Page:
As family historians, most of us have spent countless hours with our family trees long before we ever begin writing down stories. Often, we’re on a first name basis with the dearly departed and their entire household. Such familiarity is great for the genealogist, but it doesn’t help your stories come to life for your readers. It’s a common oversight to forget how unfamiliar all of this was when we started learning about our ancestors.
Writing good, readable, “recaps” of family lore is hard work. Don’t get me wrong, it is a lot of fun too, but to do it well you have to keep your eye on the reader. Hopefully you have read “Audience” by now, and have a pretty clear idea of who you are writing for. You have either selected a method for your writing or are well on your way. Within that same vein of “Audience” runs the need for us as writers to help our readers keep track of the characters. Readers need help recalling “who is who” and how they are related to all the other kinfolk in the tree.
Basically, you will need to include for your readers an easy-to-reference tool so they can follow along with as little disruption during the story as possible. In writing, you want to hold the reader’s attention, not send them off searching for a point of reference to tell them who Aunt Millie Kranzenberger was and why she was at Grandmother’s wedding.
There are several effective ways to keep score. Your job is to select the best method for both your Audience and your personal comfort level as the writer.
When writing a Scholarly (formal) piece, you would be best served by including a charted pedigree or a portion of the larger family tree that is pertinent to your subject, at the beginning of your work (whether it is simply an essay length retelling of a specific story, or a larger work such as a book).
If you are very serious about this and wish to publish your writing and have it cataloged into the ISBN system, you really should be using a Genealogical Numbering System. This method is used when you write under the standards of the Chicago Manuel for style and footnotes etc. There are dozens of accepted methods of numbering systems. Most you can learn free of charge online (and some family tree programs include numbering as a feature or option). Simply search “Genealogy Numbering Systems” and you will find all the information you would ever want to feast on! Begin writing about the person by using their full name in the title and adding in their “number” in brackets next to it. For example, a title may look like this:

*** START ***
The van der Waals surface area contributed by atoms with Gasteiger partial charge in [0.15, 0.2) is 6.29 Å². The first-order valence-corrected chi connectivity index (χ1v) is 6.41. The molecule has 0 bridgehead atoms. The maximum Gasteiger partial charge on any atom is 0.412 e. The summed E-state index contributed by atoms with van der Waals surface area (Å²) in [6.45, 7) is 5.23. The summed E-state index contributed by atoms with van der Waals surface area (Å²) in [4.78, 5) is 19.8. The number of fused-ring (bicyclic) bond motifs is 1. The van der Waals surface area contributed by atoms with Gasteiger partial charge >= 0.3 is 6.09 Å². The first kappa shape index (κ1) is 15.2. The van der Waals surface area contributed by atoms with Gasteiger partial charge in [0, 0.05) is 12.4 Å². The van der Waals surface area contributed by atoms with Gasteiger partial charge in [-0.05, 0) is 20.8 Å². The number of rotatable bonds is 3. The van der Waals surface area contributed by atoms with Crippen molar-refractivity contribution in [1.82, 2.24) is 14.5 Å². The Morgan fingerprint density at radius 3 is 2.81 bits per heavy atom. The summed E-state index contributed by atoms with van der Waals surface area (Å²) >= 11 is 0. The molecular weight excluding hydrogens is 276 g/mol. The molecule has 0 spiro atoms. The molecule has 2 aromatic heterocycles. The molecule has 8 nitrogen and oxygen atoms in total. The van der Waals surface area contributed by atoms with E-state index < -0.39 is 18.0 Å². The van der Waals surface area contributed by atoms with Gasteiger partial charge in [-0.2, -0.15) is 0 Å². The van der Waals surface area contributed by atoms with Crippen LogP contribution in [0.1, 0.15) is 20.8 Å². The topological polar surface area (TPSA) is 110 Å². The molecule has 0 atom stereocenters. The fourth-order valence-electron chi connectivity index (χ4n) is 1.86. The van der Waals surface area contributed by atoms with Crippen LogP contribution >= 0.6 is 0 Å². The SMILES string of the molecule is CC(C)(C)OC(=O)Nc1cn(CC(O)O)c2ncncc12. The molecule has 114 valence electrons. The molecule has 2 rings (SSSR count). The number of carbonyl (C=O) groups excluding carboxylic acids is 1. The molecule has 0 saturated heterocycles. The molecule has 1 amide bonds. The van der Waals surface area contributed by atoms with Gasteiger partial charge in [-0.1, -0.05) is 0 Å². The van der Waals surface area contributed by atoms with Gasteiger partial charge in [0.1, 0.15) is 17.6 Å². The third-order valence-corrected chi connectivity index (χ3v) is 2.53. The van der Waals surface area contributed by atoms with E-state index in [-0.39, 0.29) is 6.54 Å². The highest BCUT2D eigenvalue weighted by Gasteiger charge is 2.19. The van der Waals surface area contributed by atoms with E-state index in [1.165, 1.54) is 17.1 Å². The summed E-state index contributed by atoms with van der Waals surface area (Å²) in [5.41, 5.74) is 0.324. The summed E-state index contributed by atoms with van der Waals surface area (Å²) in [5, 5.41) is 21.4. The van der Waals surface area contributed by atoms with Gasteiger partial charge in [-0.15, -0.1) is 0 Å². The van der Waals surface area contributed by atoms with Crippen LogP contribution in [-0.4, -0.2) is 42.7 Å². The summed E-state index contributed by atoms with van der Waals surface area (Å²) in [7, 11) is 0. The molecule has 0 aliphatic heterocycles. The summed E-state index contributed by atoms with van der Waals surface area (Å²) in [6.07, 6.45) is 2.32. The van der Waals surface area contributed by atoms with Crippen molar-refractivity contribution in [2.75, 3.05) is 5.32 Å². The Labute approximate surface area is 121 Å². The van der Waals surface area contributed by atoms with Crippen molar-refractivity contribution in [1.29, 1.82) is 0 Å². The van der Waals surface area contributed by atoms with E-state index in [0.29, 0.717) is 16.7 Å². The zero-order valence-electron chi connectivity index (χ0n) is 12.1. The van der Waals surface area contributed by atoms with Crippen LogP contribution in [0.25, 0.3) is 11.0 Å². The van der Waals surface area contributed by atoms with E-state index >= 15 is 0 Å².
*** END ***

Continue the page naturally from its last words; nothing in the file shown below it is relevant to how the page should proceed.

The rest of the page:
The Famous Stables at Green Hill, Kentucky Home of George Dugan 
As you write on in this work, perhaps you would mention his wife and note her as:
In 1754, his wife Anna Ferguson Dugan  was taken ill.
You get the idea. The listing numbers are also noted on the larger family tree, family group sheets (FGS), pedigrees and all throughout the whole Family History.
Informal works written as a keepsake to be distributed to family members and not made with the intent of educating the greater population of the world, can be done more casually. This certainly does not make them any less important in the need of quick reference “score-keeping!” For these, I have had great success by using only a family group sheet and a print out of the larger family tree. I like to use a very wide view of the tree sheet and then highlight the family group who I will be telling stories about. I treat each of the family groups as a separate chapter. The tale I include are selected for this chapter (or section) because they are primarily about the folks on the group sheet. I name the Chapters as they are named on the FGS. An example is written below with the comments and explanations italicized:
John and Emily Greuner and their Children
Often, stories will include cousins, Uncles, etc. If you are mentioning someone in the family tree, who is not on the family sheet (FGS) simply add an asterisk after their name as they first appear in the story and then much like an on-page footnote repeat the asterisk with their name at the foot of the same page and note their FGS. Here’s an example:
When cousin David* hopped onto the old sled demanding his turn, the wooden rudders gave out with a loud crack! The sled had been crafted long ago for children, never expecting to carry a 200 pound nine year old like David.
*David–See Don and Betty Ramsey and their Children
No matter how you choose to keep score of “Who’s on First” make sure it’s a consistent part of your writing. You want your audience to read and enjoy the stories without spending all their time trying to figure out who they’re reading about. If it becomes too frustrating or involves too much effort, all your work will become a drink coaster or live out a sad and lonely life on the bookshelf.